Alibi V.24 No.17 • April 23-29, 2015 

A Drinkable Feast

Albuquerque, Give Me Some Of You

Celebrating John Fante with a rye ale, a green chile panini and Ask the Dust

The American West holds a significant literary fascination. There’s something haunting, even intoxicating, about the desolate expanses, rugged countryside and arid steppes we all know and love. Generations have tried to capture it, yet no matter how beautifully rendered, it can hardly be said that it’s ever been fully encapsulated.

Such is the mystery and the majesty. Some writers, however, have come close. So in recognition of John Fante’s birthday, ADF takes a sup and a bite in celebration of his most famous novel.

Book: Ask the Dust

For my money, there’s no better novel about Los Angeles or the American West. Equal parts delusion and salvation, the journey of Arturo Bandini from nobody dreamer to published novelist embroiled in a doomed love-affair embodies the very same Manifest Destiny that saw the country stretch from ocean to ocean. Originally published in 1939 to lukewarm reviews but enough sales to push it into paperback, the book eventually fell out of print (it’s been theorized that many early copies went the way of paper drives for the war effort)—leaving it to quietly slip into near-oblivion. It was later rescued by ADF favorite Charles Bukowski, who read it while bumming about penniless in the LA Public Library. Bukowski and Black Sparrow Press plucked it from obscurity in time for a dying John Fante to see it and his other books back in print for the first time in decades.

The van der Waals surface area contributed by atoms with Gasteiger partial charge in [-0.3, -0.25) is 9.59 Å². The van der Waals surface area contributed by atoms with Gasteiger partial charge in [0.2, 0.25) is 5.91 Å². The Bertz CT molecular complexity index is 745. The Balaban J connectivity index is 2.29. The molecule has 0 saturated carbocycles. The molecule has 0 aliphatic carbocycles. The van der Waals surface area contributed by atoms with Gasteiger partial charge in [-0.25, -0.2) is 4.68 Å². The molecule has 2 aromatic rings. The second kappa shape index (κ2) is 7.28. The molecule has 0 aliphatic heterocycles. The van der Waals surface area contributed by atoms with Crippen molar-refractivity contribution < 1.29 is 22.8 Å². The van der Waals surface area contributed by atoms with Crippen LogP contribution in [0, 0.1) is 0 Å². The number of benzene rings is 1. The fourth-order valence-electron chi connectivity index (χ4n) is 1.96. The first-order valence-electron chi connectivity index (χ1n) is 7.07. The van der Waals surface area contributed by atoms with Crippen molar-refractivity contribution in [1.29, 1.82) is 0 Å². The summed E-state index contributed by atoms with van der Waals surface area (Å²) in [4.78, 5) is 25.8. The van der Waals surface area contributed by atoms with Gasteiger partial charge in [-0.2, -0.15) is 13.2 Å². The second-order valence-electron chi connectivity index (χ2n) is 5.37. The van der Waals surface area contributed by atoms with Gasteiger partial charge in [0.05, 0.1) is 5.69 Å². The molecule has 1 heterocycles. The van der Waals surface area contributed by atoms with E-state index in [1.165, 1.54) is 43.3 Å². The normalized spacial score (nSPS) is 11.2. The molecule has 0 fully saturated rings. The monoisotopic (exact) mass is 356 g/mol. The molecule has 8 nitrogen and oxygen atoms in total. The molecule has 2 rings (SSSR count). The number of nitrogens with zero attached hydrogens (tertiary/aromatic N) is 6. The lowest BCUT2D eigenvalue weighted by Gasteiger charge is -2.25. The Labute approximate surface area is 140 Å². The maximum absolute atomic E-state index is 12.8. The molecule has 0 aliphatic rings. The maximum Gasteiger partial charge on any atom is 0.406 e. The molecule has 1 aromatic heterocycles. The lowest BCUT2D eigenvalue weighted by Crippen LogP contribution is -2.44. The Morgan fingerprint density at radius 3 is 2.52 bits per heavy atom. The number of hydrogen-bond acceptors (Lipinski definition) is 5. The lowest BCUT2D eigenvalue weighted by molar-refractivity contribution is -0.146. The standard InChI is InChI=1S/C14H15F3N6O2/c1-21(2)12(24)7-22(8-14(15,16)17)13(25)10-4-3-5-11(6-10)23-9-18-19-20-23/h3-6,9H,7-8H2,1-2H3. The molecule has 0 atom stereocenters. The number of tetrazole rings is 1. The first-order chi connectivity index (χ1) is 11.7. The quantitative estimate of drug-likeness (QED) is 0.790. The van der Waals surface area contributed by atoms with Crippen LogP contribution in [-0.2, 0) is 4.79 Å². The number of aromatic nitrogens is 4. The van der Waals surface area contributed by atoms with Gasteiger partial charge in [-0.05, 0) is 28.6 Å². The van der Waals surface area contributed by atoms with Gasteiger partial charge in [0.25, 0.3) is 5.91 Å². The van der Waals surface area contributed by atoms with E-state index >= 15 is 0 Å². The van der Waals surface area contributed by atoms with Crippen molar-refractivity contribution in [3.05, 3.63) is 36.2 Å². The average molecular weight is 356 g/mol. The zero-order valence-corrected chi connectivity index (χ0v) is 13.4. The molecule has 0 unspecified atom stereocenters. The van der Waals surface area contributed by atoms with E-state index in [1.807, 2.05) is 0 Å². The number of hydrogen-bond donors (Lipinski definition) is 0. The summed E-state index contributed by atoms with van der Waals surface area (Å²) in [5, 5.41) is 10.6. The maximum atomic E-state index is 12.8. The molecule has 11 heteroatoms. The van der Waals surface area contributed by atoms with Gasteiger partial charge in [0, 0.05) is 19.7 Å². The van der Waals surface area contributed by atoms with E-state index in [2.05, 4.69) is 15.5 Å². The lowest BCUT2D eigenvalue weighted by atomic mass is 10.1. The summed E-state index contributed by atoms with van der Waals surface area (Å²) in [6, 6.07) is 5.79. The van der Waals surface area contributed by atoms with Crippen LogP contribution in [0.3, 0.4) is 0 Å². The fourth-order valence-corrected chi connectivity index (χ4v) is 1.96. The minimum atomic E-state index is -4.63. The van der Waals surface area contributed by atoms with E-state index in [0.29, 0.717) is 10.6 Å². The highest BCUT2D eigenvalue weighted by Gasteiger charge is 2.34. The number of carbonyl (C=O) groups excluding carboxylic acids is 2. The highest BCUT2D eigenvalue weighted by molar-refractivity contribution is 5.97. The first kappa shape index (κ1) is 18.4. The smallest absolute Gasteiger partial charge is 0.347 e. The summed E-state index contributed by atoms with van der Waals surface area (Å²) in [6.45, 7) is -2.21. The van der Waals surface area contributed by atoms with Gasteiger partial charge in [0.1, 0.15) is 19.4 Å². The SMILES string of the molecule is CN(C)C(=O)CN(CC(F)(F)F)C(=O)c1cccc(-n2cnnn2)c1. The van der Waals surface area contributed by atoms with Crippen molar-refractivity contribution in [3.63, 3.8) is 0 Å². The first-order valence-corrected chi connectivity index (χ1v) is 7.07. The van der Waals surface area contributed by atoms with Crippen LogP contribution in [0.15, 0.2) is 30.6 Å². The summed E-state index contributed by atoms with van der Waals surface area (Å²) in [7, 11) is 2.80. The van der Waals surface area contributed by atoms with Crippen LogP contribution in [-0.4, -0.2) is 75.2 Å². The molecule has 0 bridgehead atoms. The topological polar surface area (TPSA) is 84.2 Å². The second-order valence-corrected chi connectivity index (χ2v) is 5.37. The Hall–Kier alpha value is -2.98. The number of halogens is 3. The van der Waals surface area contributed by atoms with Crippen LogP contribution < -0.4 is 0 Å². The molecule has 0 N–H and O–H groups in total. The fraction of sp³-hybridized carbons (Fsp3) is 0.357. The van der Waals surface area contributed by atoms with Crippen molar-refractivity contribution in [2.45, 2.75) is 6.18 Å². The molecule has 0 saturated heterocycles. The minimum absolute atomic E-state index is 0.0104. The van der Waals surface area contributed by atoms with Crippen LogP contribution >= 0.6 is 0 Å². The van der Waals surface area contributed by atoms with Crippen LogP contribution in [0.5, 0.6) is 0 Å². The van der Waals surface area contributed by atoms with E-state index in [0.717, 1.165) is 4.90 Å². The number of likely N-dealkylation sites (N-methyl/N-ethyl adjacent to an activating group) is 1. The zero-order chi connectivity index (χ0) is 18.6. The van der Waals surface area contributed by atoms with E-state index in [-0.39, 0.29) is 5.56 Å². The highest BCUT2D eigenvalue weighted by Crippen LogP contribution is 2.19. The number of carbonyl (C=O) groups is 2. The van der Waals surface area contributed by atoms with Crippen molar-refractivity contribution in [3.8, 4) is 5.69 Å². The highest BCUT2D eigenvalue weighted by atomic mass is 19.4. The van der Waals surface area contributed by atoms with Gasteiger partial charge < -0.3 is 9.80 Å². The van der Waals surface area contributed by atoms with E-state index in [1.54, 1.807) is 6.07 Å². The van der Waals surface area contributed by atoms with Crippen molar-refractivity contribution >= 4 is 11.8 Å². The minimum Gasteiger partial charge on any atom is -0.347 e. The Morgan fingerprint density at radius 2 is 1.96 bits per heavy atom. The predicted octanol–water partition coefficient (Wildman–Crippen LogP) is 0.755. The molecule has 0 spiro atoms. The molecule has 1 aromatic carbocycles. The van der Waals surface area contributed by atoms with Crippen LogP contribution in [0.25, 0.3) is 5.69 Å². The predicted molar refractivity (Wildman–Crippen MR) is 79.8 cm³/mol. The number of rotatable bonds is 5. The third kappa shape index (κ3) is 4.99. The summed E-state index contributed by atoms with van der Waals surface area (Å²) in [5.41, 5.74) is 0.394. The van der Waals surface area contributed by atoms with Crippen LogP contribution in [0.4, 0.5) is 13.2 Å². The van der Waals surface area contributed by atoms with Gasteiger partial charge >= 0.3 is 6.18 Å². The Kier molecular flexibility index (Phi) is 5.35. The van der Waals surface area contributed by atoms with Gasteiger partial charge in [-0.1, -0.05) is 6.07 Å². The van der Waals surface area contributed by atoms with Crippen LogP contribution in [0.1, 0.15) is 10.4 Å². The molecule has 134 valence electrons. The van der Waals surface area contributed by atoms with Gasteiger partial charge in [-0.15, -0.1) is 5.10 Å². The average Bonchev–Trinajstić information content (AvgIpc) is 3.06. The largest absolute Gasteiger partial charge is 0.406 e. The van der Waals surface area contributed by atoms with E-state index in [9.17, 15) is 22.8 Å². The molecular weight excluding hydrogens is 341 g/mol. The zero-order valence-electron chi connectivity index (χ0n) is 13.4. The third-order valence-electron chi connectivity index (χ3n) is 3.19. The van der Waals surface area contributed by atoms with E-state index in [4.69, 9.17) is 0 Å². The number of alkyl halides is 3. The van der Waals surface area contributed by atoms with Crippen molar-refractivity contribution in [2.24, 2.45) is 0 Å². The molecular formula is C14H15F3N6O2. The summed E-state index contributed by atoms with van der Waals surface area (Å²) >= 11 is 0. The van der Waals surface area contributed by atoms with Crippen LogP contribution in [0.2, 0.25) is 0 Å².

Bandini, the lowly struggling writer of immigrant parents, is a misguided misfit—one both self-loathing and vulnerable, and at turns, pugnacious and cruel. In poverty-torn, Depression-era Los Angeles, the semi-autobiographical story (like the man who wrote it) is maddening and wildly entertaining, clumsy and radiant. And while it’s fair to say some of the interracial undertones haven’t aged as well as those of systemic inequality, the star-crossed love triangle is every bit as feisty and engaging as those offered up in literature today. And I defy anyone to find a better last page in the past 75 years.

In short, it’s another beer Albuquerque can brag about, and one that will stay with you long after the glass has run dry.

Beer: La Cumbre’s Red Ryeot

Fierce and brash, La Cumbre (like Fante) delivers a consistently innovative product. Their newest canned tallboy, the Red Ryeot is touted as “A Burqueño Red Ale” and, like Ask the Dust, is gorgeous inside and out. Maybe it was my idiot-pour, but the thick creamy head had serious staying power, hardly lacing the glass at all. The beer is a cloudy, tantalizing, sunburnt amber. There’s lots of sap on the nose with big lacquer-y spice in the first sip, and bright and roasty hops to balance it all. A crisp, slightly sweet pucker lingers on the tongue, softened a touch by the carbonation. The long, slow finish is very sturdy. In short, it’s another beer Albuquerque can brag about, and one that will stay with you long after the glass has run dry.

Bite: Joe Mama's Green Chile Meatball Panini

Bandini is an Italian-American gone West in search of fame and fortune, as is this green chile meatball panini from Joe Mama’s Food Truck. It’s a competent blend of Italian and Western-American flavors, starting with four big ol' honkin' green chile meatballs (a perfectly cooked medium+ by the way), with a light pepper jack cheese to keep tomato slices, red onions and a pinch of fresh cilantro in place. It’s all wrapped up in slices of thin, butter-toasted, flour-dusted sourdough—delivering a sandwich that will stick to your ribs. If spice and heat is your cup of tea, ramp it up with a quick slather of Sriracha. You can find Joe Mama at Truckin’ Tuesdays—a lunch hour on Civic Plaza that hosts a pod of different food trucks every other week.

So hoist a few, folks, in celebration of food, drink and literature—and the hope that someone out there writing about Albuquerque has a few lines as monstrously good as Fante’s about Los Angeles: “Los Angeles, give me some of you! Los Angeles come to me the way I came to you, my feet over your streets, you pretty town I loved you so much, you sad flower in the sand, you pretty town!” Now get crackin’, you drunken dreamers!